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The Silences of Dunkirk

This one is not going to be easy.  For one, we are talking about Nolan, who is one of current mainstream cinema’s “golden boys” thus being generally quite adored; and additionally, dealing with a re-make WWII drama usually tends to be a tricky endeavour but here goes.

I was quite lucky to have seen this movie in 70 mm actually and I need to admit that it did the trick for me. The incredibly wide and scenic shots certainly made me gasp for air a few times and if nothing else, visually the movie was an absolute experience.

There are certainly a few things that I found to be a bit weak in the movie, or rather thought could have been done differently. The amount of side characters, while generally done for the obvious reason of parallel and time-lapsing storytelling to me seemed highly unnecessary. While I think Nolan was going for showcasing the full scale of the drama surrounding the Dunkirk mission, illustrating the different levels of complexity and effect it had, to me that added to weakening the intensity of the key characters and storyline (note I say key and not main, you will see why below). While they might be interesting in themselves, some of the side characters were portrayed just too shallow or taken from screen too abruptly or too soon (won’t reveal more to avoid spoilers). Take the civilian fleet for example – I personally really liked that part of the story, and from what I could tell it seems to be key to the actual historical happening, but to me it felt a little bit underrepresented in its scale. Which relates a bit to some of the criticisms I have seen pop by online, and namely the lack of (historical) context, which I actually thought to be a strength. For me this movie was more about a feeling or an emotion being evoked and less so about the actual depiction of a historical event. Which brings me to my next points…

Here are three reasons why I think you should go see Dunkirk (2017):

1. Yes, the visual journey behind the war scenes

The movie is masterfully filmed. From the wide, glistening under the sun surface of the sea under the wings of RAF planes to the suffocating hopelessness of being stuck on a drowning ship, the movie takes you in from minute one.  To me, it is a visual masterpiece, creating a stunning representation of the hope-in-times-of-hopelessness human behavior paradigm.  The shade of the sun during the day versus the depth of the night shots, the illusion of emptiness of the beach despite the fact that there are 400,000 soldiers on it, the calmness of some scenes versus the tension in others. And oh my god, the sky battles ?!?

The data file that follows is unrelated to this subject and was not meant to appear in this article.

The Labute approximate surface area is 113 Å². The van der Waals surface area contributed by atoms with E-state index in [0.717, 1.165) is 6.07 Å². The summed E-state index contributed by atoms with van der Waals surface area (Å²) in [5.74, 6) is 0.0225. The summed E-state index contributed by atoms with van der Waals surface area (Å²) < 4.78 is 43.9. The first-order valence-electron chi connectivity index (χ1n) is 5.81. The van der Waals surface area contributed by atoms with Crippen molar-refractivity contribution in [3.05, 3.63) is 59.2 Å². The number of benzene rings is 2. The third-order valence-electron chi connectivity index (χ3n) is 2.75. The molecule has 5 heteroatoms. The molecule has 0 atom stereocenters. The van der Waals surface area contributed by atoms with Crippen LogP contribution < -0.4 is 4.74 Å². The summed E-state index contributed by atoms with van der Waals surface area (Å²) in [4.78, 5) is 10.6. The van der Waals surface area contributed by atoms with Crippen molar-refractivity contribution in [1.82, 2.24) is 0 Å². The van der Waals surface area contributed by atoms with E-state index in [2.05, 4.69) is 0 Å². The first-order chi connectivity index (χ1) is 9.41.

2. When the main characters are not the main characters

For me this movie experimented with a very subtle, less conventional form of storytelling. While at first glance you think you are following a couple of main characters, you soon come to realize that the main characters of this movie are in fact not who you think. The melting lines between the storylines, the shift between characters and the fact that they are presented more in the background of the setting illustrates the real depth of the story’s “agency”. You are not following the survival of one soldier, but that of all and none. You hope for rescue to come not from the kind old man and his son, but from humanity itself. There is a reason why the focus in this movie on the enemy side or the actual battles is brought to a minimum. The main characters of this movie for me are the sea, the sky and the beach with their vastness and reach, pushing and pushing the characters beyond their character and story arcs. The environment stands for the enemy not so much as the army on the other side but rather the contrast between survival and honour, the person it brings out and the struggles within rather those without.

3. When a story needs no words

One of the things that struck me the most after I left the movie theatre was the action, music and dialogue, or more the lack thereof! What a powerful way to tell a story without actually telling the story. I definitely have a soft spot for alternative storytelling and Nolan and his team certainly hit that spot for me. If you watch or re-watch the movie, pay attention as to impressively low amount of dialogue or music. The story is not being told to you, it comes in as a wave of feelings directly into you not with action–filled scenes but with tension, not with speaking or explanations, but with silence, behavioural nuances and scenery.

I hope these three thoughts are convincing enough to spark some interest in this movie. I hope you check it out and more importantly do share your thoughts on it, whether you agree with the above or totally disagree.

Total score: 8.9

[Poster source: , copyright by Warner Bros]

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